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Environment Magazine September/October 2008


May-June 2009

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Editorial - A Sustainability Renaissance through the Depression

Well into the current global economic crisis, it is clear the adversity we face is unprecedented. The Great Depression of the 1930s took place in a world with some 2.5 billion people, undiscovered natural resources, and reasonably healthy ecosystems. But the Grand Depression we are grappling with today occurs at a time when global population has ballooned to nearly 7 billion, more than half our ecosystem processes are profoundly disrupted, and climate change is an unavoidable reality. The world’s economies have committed 10 percent of their collective wealth in a desperate gamble to maintain the old order.

Yet even with talk of green investment—at best, a modest 20 percent of this injected cash—the outcome of all this effort will be new, more heavily regulated economic regimes that continue to supervise profoundly unsustainable development. The London G20 Summit communiqué in April gave no specific reference to particular commitments to green technology or job creation, when the chance to do so was golden.

We seem to be passing through four phases:
Rejection of the scale of the crisis and a misguided response, which underlaid the Lehman Brothers collapse in September of last year. This profoundly destabilizing beginning period, which is nearly over, exacerbated the crisis.
Restoration of the old economic order but with more hands-on regulation. Such restoration will not be possible in a world of depleted ecosystem services and diminishing natural resources, yet it is the primary aim of the G20 process.
Revelation that some completely new “art of living” must be created, beyond belt-tightening. Speculative examples of how to move forward are just beginning to surface in the media and special reports.1
Renaissance in the form of a progressive establishment of a new eco-economy that feeds individual well-being and the common good. This phase is barely sketched out but has a distinguished intellectual history.

In his essay “On the Theory of Moral Sentiments,” for example, Adam Smith defined “virtue” as the product of four attributes: prudence through careful planning and consuming only what is necessary, where restraint is a feature of the moral soul; justice through the careful avoidance of knowable harm to others, on the basis of thoughtful action; beneficence through unconditional giving to others as a means to promote one’s own happiness as well as the happiness of others; and self-command through a highly developed personal sense of responsible moderation of any excessive desire or behavior, in the context of the conditions outlined above.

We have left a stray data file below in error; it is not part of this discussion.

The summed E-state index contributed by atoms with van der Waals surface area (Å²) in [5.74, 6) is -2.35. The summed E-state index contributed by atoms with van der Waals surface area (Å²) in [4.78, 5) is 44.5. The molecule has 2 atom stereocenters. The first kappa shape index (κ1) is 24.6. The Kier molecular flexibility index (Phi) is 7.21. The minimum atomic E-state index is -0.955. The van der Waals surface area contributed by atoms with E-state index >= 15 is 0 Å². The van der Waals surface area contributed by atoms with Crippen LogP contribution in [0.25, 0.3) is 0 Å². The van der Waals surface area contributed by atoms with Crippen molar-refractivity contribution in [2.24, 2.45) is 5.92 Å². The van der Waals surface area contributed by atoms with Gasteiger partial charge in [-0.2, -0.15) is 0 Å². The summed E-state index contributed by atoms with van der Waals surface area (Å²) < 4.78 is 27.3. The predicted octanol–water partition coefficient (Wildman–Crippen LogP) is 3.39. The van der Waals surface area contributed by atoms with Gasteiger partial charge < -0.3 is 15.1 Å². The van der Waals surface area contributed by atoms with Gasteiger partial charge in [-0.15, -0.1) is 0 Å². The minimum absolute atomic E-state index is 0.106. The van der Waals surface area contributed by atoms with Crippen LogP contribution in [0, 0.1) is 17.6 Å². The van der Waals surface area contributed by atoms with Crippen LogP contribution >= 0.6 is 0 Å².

If we are to establish a compassionate and responsible society out of the renaissance economy, the process may need to begin with a productive companionship between virtuous governing and virtuous citizenship. Not just a partnership, a “companionship” involves journeying together through confident mutual support to an unknown destination. The resulting economy might design the present as a sustainable basis for the future, build on ethics and virtue as well as consumption and enterprise, measure success by Smith’s principles, and consider the public, private, and civil sectors as indistinguishable actors serving the common good in compatible ways.

Creating a renaissance economy offers a fresh role for sustainability science. Its purpose will be to provide an innovative set of reliable measures to identify and evaluate the linked boundaries of nature and humanity’s tolerance and means to build resilience; offer credible ways to create a new meaning and purpose of prosperity that emphasizes the local and the communal; and share case studies of diverse community action that governments and citizens across the planet can learn from. In this cause, the functions of evidence-based science, innovative storytelling, and creative transitional scenarios will be vital.

These are genuinely troubling times. The biggest challenge is not the vision, but the division of the remaining “free spend” to further a dubious restoration, leaving too little for the renaissance. Already in the United Kingdom, there are signs of cutbacks in spending on community support schemes and renewable-energy investment at all scales. Severe public spending cuts already have been promised, and private-sector credit suffocation will make a mockery of investing for the long-distance sustainable payoff. This is the thin end of an unsustainable wedge.

Remedying this dangerous situation will require a sustainability science that charts the kinds of opportunities leading to global eco-awareness, betterment, and well-being.

—Timothy O’Riordan

1. See, for example, the U.K. Sustainable Development Commission’s Redefining Prosperity project (accessed 1 April 2009).

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